Most of us know someone who has been diagnosed with breast cancer. Surgeons at Greenville Health System say they know the uphill battle most face and that's why they've brought new technology to the table.
It's called Savi Scout, a device that can more precisely hone in on those tumors and cancerous cells. It's an alternative they said is less invasive and more accurate for the patients fighting this battle.
"I was at work when I got that call from the nurse," patient Jenene Davis said.
Davis got the call more than 200,000 women get every year.
"Unfortunately with my annual mammogram in April, I had a lump in the left breast, and this one was a stage 1, which was invasive," Davis explained.
Davis said she's been diagnosed twice with breast cancer, once in each breast.
GHS surgical oncologist Dr. David McKinley operated on Jenene both times. During her last operation however, he used a brand new technology -the Savi Scout - the first of its kind in the state of South Carolina.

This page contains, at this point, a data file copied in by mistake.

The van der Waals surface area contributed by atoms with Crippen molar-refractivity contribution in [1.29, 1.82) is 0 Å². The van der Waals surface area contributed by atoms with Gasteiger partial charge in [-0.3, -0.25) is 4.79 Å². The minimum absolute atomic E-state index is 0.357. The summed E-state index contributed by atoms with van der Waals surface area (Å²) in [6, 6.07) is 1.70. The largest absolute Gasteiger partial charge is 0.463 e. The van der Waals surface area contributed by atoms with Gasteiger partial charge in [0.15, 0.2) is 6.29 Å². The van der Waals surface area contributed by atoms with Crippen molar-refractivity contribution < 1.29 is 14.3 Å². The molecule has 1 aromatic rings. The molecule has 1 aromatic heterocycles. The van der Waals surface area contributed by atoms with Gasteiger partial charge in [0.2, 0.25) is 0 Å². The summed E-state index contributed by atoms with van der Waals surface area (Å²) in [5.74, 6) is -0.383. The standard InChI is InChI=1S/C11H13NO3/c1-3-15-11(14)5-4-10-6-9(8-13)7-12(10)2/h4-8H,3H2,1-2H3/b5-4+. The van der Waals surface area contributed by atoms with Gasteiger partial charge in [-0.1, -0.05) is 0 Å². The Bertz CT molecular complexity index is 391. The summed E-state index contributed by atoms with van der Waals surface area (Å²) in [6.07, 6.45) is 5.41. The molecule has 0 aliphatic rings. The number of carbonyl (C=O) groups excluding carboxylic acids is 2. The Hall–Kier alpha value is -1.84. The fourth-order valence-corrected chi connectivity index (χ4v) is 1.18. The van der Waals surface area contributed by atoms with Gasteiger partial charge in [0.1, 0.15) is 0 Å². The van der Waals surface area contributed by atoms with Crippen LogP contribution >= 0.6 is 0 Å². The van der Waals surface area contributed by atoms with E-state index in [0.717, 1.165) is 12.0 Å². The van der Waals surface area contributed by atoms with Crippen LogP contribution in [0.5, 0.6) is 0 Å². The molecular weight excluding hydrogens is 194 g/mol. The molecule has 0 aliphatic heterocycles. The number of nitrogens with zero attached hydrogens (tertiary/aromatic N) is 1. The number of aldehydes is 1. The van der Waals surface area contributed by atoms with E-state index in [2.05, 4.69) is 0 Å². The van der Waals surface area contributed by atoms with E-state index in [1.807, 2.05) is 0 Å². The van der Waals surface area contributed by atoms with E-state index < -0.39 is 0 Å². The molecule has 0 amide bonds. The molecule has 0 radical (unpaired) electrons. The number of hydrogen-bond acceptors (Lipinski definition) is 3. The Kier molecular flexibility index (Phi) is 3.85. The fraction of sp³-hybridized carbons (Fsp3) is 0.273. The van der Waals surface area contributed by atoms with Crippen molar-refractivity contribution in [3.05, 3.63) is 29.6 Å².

"It's like the game you play when you're a kid - warmer or colder," he said as he moves the detector around.
"So far what I've seen with the Savi Scout - it does cut down on the hectic nature of how we bring ladies to surgery," Dr. McKinley said. He explains women usually have to come in early the day of surgery to have a wire inserted into their breast tissue.
With new technology, a small reflector can be inserted as early as thirty days leading up to surgery. The technology uses radar instead of wires. Using a tiny reflector, honing in on breast tumors.
When the detector picks up on that tiny reflector, the surgeon has a more exact location of where to operate because of the sound it gives off.
Davis has had both types of surgery, one using a wire, the other using Savi Scout. "It made things a lot less frightening, a lot more comfortable if you can say that."
"If we can bring a technology that is very effective and that can cut out some of the hectic nature of the procedures that we need to put them through to take care of their cancer, that's a good thing," Dr. McKinley said.
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